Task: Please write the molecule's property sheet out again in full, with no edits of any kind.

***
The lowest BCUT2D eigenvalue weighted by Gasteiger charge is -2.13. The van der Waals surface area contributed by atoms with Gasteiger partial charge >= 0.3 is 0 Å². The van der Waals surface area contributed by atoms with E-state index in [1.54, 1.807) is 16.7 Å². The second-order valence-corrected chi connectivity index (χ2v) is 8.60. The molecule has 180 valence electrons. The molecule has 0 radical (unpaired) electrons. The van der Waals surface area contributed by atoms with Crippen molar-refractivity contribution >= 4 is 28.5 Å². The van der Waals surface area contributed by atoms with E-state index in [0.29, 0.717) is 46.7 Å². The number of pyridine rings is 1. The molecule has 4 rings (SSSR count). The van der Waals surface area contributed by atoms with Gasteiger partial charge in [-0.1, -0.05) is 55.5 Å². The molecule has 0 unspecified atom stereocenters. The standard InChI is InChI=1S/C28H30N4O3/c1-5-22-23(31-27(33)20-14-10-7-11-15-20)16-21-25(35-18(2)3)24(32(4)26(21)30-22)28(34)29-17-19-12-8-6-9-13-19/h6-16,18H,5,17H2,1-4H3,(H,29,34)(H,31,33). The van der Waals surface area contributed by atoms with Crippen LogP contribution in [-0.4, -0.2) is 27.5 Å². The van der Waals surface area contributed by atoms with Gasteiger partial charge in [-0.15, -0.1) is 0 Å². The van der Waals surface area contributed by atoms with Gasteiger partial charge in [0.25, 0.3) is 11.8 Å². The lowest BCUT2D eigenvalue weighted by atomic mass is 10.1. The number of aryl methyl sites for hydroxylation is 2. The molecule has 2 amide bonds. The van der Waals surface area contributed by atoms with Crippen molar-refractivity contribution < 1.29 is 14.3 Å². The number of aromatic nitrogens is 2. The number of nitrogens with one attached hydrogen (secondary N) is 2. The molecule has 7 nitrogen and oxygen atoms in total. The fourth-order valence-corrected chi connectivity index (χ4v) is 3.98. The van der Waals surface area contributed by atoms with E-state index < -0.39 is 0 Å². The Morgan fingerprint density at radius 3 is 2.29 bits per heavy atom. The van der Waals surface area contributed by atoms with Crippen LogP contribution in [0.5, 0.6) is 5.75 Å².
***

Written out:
The lowest BCUT2D eigenvalue weighted by Gasteiger charge is -2.13. The van der Waals surface area contributed by atoms with Gasteiger partial charge >= 0.3 is 0 Å². The van der Waals surface area contributed by atoms with E-state index in [1.54, 1.807) is 16.7 Å². The second-order valence-corrected chi connectivity index (χ2v) is 8.60. The molecule has 180 valence electrons. The molecule has 0 radical (unpaired) electrons. The van der Waals surface area contributed by atoms with Crippen molar-refractivity contribution >= 4 is 28.5 Å². The van der Waals surface area contributed by atoms with E-state index in [0.29, 0.717) is 46.7 Å². The number of pyridine rings is 1. The molecule has 4 rings (SSSR count). The van der Waals surface area contributed by atoms with Gasteiger partial charge in [-0.1, -0.05) is 55.5 Å². The molecule has 0 unspecified atom stereocenters. The standard InChI is InChI=1S/C28H30N4O3/c1-5-22-23(31-27(33)20-14-10-7-11-15-20)16-21-25(35-18(2)3)24(32(4)26(21)30-22)28(34)29-17-19-12-8-6-9-13-19/h6-16,18H,5,17H2,1-4H3,(H,29,34)(H,31,33). The van der Waals surface area contributed by atoms with Crippen LogP contribution in [-0.4, -0.2) is 27.5 Å². The van der Waals surface area contributed by atoms with Gasteiger partial charge in [-0.15, -0.1) is 0 Å². The van der Waals surface area contributed by atoms with Gasteiger partial charge in [0.25, 0.3) is 11.8 Å². The lowest BCUT2D eigenvalue weighted by atomic mass is 10.1. The number of aryl methyl sites for hydroxylation is 2. The molecule has 2 amide bonds. The van der Waals surface area contributed by atoms with Crippen molar-refractivity contribution < 1.29 is 14.3 Å². The number of aromatic nitrogens is 2. The number of nitrogens with one attached hydrogen (secondary N) is 2. The molecule has 7 nitrogen and oxygen atoms in total. The fourth-order valence-corrected chi connectivity index (χ4v) is 3.98. The van der Waals surface area contributed by atoms with E-state index < -0.39 is 0 Å². The Morgan fingerprint density at radius 3 is 2.29 bits per heavy atom. The van der Waals surface area contributed by atoms with Crippen LogP contribution in [0.5, 0.6) is 5.75 Å².